For my longer runs I also take spare layers and a first aid kit just in case I take a tumble and I have to wait for Mountain Rescue. Obviously, at the moment with current restrictions, I don’t want to be putting more pressure on our emergency services, so I’m sticking to well-known ‘safer’ routes. But, something can always go wrong, so I still go prepared!

Tell someone where you are going

Not the most important thing if you’re just nipping out for half an hour on the canal, but if you’re planning a long run in remote places, then it’s good to let your other half/mum/best friend know roughly where you’re going and what time you expect to be back. If you decide to go for a bit longer whilst you’re out then let them know so they don’t panic – it’s just courtesy!

Get a map and a compass – know how to use it

Phone Apps like ViewRanger are great, but phone batteries die – especially on colder days! It’s always good to have back up navigation in case you get lost (easy to do in bad weather). They’re cheap and once you know how to, they’re easy to use. I highly recommend booking a navigation course, but until restrictions ease, there is plenty of tutorials on YouTube! Once you get a bit of practical knowledge, the key is to practice in all conditions! Dark, wet, frosty – practice as much as you can until it becomes second nature.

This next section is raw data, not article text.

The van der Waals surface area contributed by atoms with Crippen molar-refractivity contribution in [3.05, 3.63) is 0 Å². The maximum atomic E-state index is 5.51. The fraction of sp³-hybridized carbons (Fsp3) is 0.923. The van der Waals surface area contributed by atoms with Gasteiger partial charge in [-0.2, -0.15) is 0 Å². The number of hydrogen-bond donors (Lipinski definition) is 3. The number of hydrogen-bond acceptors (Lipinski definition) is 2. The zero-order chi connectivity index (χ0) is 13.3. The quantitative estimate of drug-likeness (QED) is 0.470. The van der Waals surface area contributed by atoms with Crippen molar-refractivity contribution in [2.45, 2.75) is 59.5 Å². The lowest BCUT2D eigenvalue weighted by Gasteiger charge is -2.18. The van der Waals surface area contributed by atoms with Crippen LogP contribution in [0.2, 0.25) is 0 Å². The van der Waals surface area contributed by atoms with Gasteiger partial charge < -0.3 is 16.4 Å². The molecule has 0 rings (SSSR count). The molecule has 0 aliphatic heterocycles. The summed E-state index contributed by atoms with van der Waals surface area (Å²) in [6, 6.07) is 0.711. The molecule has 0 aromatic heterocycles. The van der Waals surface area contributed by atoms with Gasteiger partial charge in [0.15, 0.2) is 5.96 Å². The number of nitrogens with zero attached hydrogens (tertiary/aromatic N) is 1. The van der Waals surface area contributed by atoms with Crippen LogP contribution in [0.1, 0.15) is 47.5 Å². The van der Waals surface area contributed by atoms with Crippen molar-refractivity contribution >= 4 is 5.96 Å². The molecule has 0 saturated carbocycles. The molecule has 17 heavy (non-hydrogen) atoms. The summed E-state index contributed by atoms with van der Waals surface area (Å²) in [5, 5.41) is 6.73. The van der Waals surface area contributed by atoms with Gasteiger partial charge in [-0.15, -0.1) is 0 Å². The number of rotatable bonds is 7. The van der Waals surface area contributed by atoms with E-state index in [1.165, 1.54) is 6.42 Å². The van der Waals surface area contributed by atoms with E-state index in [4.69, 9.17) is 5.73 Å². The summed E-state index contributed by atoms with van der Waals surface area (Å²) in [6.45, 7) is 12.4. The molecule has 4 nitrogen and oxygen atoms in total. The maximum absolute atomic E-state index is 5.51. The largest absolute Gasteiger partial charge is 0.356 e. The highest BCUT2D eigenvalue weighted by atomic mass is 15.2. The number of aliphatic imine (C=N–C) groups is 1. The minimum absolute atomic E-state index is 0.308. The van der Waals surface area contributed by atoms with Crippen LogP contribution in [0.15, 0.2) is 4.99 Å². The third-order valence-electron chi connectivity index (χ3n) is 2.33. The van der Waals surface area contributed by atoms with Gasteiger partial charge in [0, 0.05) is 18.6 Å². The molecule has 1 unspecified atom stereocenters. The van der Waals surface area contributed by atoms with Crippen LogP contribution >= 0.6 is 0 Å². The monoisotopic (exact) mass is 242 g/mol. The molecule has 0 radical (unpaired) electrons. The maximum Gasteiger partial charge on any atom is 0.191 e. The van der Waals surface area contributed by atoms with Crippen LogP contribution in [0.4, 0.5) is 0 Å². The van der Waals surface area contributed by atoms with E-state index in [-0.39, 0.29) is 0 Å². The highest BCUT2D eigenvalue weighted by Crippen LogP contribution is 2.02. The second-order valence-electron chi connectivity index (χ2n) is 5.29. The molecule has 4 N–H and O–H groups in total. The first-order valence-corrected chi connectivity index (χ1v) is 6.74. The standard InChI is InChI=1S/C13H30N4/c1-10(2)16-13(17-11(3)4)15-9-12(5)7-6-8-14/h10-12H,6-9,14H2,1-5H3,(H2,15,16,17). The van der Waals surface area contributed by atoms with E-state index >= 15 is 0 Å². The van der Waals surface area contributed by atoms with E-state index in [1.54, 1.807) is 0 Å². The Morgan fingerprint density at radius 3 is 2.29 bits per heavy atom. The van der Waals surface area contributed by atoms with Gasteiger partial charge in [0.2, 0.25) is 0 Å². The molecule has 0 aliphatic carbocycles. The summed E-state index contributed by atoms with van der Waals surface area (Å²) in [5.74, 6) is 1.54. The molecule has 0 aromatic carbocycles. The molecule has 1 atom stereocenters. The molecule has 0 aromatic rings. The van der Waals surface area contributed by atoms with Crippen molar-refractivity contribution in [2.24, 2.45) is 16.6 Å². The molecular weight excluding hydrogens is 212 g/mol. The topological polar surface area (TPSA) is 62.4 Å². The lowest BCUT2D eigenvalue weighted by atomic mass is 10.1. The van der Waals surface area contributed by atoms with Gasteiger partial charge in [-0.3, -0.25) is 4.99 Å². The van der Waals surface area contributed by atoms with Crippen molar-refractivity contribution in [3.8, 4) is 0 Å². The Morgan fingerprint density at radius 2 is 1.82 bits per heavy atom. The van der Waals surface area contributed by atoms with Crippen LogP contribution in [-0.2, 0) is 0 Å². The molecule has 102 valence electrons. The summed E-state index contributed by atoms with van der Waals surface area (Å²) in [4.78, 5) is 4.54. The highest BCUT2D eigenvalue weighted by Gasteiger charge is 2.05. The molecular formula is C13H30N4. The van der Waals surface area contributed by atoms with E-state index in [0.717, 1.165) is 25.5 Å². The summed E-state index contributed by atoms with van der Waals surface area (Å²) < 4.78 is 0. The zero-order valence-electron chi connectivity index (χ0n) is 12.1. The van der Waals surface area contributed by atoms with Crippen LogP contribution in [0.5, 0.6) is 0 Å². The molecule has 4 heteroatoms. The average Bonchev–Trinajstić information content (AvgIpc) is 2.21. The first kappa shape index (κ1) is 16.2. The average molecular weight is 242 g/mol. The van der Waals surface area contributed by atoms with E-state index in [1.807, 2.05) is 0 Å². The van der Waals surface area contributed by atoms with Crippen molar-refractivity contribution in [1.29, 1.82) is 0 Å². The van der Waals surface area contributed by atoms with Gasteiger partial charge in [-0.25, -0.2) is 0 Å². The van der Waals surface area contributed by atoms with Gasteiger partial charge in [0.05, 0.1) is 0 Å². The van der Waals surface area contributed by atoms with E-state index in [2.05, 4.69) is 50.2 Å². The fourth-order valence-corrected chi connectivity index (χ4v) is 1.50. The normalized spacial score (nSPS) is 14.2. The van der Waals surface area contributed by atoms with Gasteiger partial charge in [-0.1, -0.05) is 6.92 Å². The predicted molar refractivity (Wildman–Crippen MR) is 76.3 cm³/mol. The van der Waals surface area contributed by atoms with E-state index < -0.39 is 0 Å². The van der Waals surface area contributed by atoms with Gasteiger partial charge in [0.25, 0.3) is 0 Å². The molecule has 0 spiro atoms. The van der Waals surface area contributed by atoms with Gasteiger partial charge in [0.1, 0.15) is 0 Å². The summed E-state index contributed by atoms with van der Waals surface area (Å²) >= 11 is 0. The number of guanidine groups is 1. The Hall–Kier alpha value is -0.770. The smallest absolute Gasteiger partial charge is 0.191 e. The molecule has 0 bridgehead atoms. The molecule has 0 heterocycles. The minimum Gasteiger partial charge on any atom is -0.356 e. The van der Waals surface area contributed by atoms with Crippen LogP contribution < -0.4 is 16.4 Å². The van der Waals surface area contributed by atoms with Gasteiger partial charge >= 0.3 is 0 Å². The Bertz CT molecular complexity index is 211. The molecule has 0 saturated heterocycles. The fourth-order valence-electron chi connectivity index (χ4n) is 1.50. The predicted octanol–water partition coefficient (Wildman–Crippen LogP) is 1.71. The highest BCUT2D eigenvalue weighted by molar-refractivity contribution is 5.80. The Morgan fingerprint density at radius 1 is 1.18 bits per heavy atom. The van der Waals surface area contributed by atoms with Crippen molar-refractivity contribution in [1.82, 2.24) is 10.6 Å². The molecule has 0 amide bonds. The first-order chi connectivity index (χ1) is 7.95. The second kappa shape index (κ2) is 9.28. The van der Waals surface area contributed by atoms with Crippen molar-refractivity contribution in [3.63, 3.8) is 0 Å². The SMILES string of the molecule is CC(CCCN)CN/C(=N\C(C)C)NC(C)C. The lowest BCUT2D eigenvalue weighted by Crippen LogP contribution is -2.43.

Invest in good shoes

If there was ONE item I would tell you to invest in over the winter it would be shoes – and you can usually find websites selling stock that is a couple of years old for a good discount (SportsShoes is my favourite). I LIVE in my Salomon Speedcross – I don’t run in anything else all winter. I’ve also heard very good things about the Inov8 Mudclaws, but I am so sold on my Speedcross that I don’t have the guts to try anything else! Shoes with good, deep tread means that you can actually grip the ground rather than sliding around like you’re on an ice rink – you’ll enjoy your time out far more and you’ll actually get some decent training runs in!

Run within your limits